Not long ago, I ran across an article on the web—an Associated Press release—that included the following passage (quoted verbatim):
Elsewhere in the northwest, a car bomb exploded close to a movie theater in the city of Peshawar [in Pakistan], killing at least six people and wounding 80 others, witnesses and police officer Saleem Khan said. Authorities blamed militants that have targeted theaters before in the region, believing them to be un-Islamic.
The article, entitled U.N. seeks $543 million for Pakistan refugees, was originally published at this link. It has since been updated by the Associated Press and no longer includes the passage cited above. The same news story, Bomb at Pakistan movie house kills 6, may also be found at this link, which also contains a similar passage as follows:
Militants have targeted movie theaters in the region in the past, charging that the businesses violate the tenets of Islam. Pakistan’s Dawn News television channel reported that some theaters in the area have recently received threats from the Taliban, and that a few theater owners have shut down.
I find these passages to be particularly eye-opening as they clarify and put into sharp relief what radical Islam and, for that matter, any sort of religious extremism, represents to the world of culture and the arts—which naturally includes cinema. Religious extremists are invariably threatened by the arts because the arts represent freedom of expression and a representation of the truth. Religious extremists, like the Taliban and other repressive theocracies of the world, which base their very existence on propaganda and authoritarian dogma, invariably find themselves at odds with artists and artistes of all kinds.
Islamic radicalism has always been about repression—the suppression of individual freedoms and the violation of human rights. Thus, it comes as no surprise that the same fanatical theocracies that have no qualms about resorting to outright brutality to protect and further their social, political and religious agendas—a fact that the world is witnessing only too clearly with recent events in Iran—would feel threatened by culture, the arts and, most recently, by Western cinema, as evidenced by the recent bombings of movie theaters in Pakistan orchestrated by the Taliban.
From the earliest of times, Islamic culture has been characterized by a particularly intense hostility towards imagery or rendering. Some of this fanaticism may be justified by Islamic apologists as an attempt to assert the peculiar brand of monotheism that Muslims adhere to. And, of course, there is no denying the cultural achievements of the past, in such Islamic cultural centers as Beirut, Lebanon and Baghdad, Iraq. However, it cannot be denied that the radical Islamic movement of recent times, as epitomized by the likes of the Taliban and Al Quaeda, have displayed a pretty ruthless hostility towards all forms of artistic representation. And this destructiveness has been felt only too keenly in such Islamic cultural centers as Beirut and Baghdad, which are now wastelands thanks to decades of sectarian violence and brutality.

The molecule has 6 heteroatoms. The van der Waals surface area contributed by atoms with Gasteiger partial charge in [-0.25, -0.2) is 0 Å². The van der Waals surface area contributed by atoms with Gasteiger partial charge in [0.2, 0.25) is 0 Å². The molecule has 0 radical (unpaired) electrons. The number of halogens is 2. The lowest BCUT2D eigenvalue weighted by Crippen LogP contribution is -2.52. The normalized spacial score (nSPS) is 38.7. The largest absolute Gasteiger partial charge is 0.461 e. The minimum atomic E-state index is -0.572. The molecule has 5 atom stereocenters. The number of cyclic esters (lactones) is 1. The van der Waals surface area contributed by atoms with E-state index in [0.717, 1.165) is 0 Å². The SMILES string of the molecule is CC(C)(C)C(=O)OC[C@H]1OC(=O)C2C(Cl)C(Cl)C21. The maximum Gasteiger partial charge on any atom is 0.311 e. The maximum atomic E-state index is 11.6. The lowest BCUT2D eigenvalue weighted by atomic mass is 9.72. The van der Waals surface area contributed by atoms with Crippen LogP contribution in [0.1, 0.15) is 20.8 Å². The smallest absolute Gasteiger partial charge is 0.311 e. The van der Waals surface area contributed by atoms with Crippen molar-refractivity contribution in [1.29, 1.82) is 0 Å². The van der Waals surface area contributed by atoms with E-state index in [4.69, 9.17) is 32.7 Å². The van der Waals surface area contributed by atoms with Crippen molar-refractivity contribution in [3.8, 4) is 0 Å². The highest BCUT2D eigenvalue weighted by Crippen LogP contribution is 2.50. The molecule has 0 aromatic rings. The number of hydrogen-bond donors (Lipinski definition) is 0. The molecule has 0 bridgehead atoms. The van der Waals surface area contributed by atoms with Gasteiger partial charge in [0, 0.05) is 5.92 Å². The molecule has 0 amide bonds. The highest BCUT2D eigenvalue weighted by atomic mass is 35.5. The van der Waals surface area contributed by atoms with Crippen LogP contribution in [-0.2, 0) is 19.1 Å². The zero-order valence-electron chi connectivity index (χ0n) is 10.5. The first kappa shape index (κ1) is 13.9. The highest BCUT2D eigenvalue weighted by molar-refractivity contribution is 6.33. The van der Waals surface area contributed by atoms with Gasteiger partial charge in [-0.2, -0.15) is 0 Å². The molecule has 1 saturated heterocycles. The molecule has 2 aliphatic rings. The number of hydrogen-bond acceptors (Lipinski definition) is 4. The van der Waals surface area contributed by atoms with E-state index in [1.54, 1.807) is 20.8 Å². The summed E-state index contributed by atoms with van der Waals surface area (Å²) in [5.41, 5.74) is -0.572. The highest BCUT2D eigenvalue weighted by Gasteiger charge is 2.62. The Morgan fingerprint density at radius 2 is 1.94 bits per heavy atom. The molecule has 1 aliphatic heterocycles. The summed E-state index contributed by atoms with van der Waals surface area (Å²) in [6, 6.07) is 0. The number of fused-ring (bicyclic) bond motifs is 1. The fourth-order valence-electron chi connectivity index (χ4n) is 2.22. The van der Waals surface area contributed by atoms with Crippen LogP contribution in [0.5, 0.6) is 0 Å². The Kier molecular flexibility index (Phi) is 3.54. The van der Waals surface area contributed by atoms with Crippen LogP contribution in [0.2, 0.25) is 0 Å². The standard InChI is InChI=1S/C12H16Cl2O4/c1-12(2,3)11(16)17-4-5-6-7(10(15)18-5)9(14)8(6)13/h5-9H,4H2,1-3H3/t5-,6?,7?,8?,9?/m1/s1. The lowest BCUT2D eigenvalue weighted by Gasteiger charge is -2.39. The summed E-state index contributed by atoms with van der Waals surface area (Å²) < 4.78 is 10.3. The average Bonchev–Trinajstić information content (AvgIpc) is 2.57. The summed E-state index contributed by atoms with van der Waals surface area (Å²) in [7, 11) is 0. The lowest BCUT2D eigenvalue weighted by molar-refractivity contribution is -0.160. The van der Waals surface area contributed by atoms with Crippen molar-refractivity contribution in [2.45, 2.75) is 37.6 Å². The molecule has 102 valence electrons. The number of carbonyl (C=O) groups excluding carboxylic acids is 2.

In March 2001, in fact, the Taliban ordered the destruction of two gigantic, ancient statues of the Buddha in the Bamiyan province of Afghanistan—an act of ruthless vandalism against art and culture—against historical artifacts of immense archaeological importance and cultural value—an act that many believe was an ominous precursor to the destruction, only six months following, of another pair of monoliths of immense socio-cultural importance, namely the Twin Towers of the World Trade Center in the great Western cultural center of New York City. Arguably, the destruction of the World Trade Center on 9/11 is an undeniable expression of a deep-seated hostility for Western art, culture and, in this case, architecture, on the part of radical Islamic factions.
After all, if Islamic radicals like the Taliban, Al Quaeda and the Ahmadinejad regime in Iran have no problem with murdering thousands of innocent civilians (by sponsoring terrorism) or engaging in brutal misogynistic practices or controlling their populations with an iron fist through religious dogma, can it be at all surprising that they would find Western cinema threatening? One has to wonder: how many Hollywood movie stars would feel the least bit comfortable having any dealings with the likes of the Taliban or Al-Quaeda or the Iranian regime of Mahmoud Ahmadinejad? And, furthermore, how agreeable would Hollywood or Las Vegas, with their culture of over-the-top extravagance, be to the average Islamic radical?
I have no doubt that when the likes of Osama bin Laden condemn Western and, in particular, American culture as inimical to the tenets of radical Islam, what they have in mind are such cultural centers as Hollywood and Las Vegas—cities whose culture has always been about extravagance and excess of every kind. For a religion that enforces draconian dietary regulations and forbids the consumption of alcoholic beverages, Hollywood would have to be a profound anathema!
No wonder that the Taliban and other Islamic radicals feel compelled to bomb movie theaters in Peshawar, Pakistan!
Horizon Cybermedia, on the other hand, is about preserving art and culture in the face of brutal religious extremism. We are about championing the cause of freedom, especially in the venue of artistic self-expression. For us, the worst possible of all scenarios would be to be subjected to an Islamic theocracy that denies us our basic freedoms and human rights—freedoms such as those that enable us to produce art, culture and cinema!
Check us out at our website http://www.explorationtheseries.com, which features our ongoing film series, Exploration with Uday Gunjikar, a travelogue documenting our sojourns to remarkable venues the world over.
Wishing you the very best,
Founder and CEO,
Horizon Cybermedia, Inc.